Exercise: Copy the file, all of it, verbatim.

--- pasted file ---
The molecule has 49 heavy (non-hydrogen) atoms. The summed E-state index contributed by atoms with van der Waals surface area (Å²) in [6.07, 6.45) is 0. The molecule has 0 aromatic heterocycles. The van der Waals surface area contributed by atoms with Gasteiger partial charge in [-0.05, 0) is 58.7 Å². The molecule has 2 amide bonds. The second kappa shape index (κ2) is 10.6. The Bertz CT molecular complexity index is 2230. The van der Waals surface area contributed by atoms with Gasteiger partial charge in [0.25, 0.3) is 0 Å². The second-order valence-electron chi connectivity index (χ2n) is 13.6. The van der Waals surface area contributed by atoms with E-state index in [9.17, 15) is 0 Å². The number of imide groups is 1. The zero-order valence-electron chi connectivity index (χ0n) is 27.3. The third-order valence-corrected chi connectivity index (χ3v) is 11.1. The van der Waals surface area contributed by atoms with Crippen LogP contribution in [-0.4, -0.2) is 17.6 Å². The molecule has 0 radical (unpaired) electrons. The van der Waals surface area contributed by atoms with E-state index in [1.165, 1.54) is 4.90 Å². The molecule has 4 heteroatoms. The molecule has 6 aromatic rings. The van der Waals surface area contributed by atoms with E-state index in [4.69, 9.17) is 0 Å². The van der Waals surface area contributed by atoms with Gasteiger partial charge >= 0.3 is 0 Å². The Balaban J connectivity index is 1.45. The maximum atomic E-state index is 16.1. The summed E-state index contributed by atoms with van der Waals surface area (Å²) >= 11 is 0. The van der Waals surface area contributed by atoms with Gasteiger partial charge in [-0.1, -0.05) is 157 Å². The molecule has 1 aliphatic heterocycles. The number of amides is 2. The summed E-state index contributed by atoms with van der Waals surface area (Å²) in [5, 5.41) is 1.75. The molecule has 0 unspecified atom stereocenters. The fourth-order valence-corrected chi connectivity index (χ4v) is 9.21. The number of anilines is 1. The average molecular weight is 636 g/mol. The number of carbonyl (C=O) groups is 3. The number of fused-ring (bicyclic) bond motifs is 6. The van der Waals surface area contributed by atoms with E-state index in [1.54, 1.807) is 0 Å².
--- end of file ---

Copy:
The molecule has 49 heavy (non-hydrogen) atoms. The summed E-state index contributed by atoms with van der Waals surface area (Å²) in [6.07, 6.45) is 0. The molecule has 0 aromatic heterocycles. The van der Waals surface area contributed by atoms with Gasteiger partial charge in [-0.05, 0) is 58.7 Å². The molecule has 2 amide bonds. The second kappa shape index (κ2) is 10.6. The Bertz CT molecular complexity index is 2230. The van der Waals surface area contributed by atoms with Gasteiger partial charge in [0.25, 0.3) is 0 Å². The second-order valence-electron chi connectivity index (χ2n) is 13.6. The van der Waals surface area contributed by atoms with E-state index in [9.17, 15) is 0 Å². The number of imide groups is 1. The zero-order valence-electron chi connectivity index (χ0n) is 27.3. The third-order valence-corrected chi connectivity index (χ3v) is 11.1. The van der Waals surface area contributed by atoms with Crippen LogP contribution in [-0.4, -0.2) is 17.6 Å². The molecule has 0 radical (unpaired) electrons. The van der Waals surface area contributed by atoms with E-state index in [1.165, 1.54) is 4.90 Å². The molecule has 4 heteroatoms. The molecule has 6 aromatic rings. The van der Waals surface area contributed by atoms with E-state index in [4.69, 9.17) is 0 Å². The van der Waals surface area contributed by atoms with Gasteiger partial charge >= 0.3 is 0 Å². The Balaban J connectivity index is 1.45. The maximum atomic E-state index is 16.1. The summed E-state index contributed by atoms with van der Waals surface area (Å²) >= 11 is 0. The van der Waals surface area contributed by atoms with Gasteiger partial charge in [-0.1, -0.05) is 157 Å². The molecule has 1 aliphatic heterocycles. The number of amides is 2. The summed E-state index contributed by atoms with van der Waals surface area (Å²) in [5, 5.41) is 1.75. The molecule has 0 unspecified atom stereocenters. The fourth-order valence-corrected chi connectivity index (χ4v) is 9.21. The number of anilines is 1. The average molecular weight is 636 g/mol. The number of carbonyl (C=O) groups is 3. The number of fused-ring (bicyclic) bond motifs is 6. The van der Waals surface area contributed by atoms with E-state index in [1.54, 1.807) is 0 Å².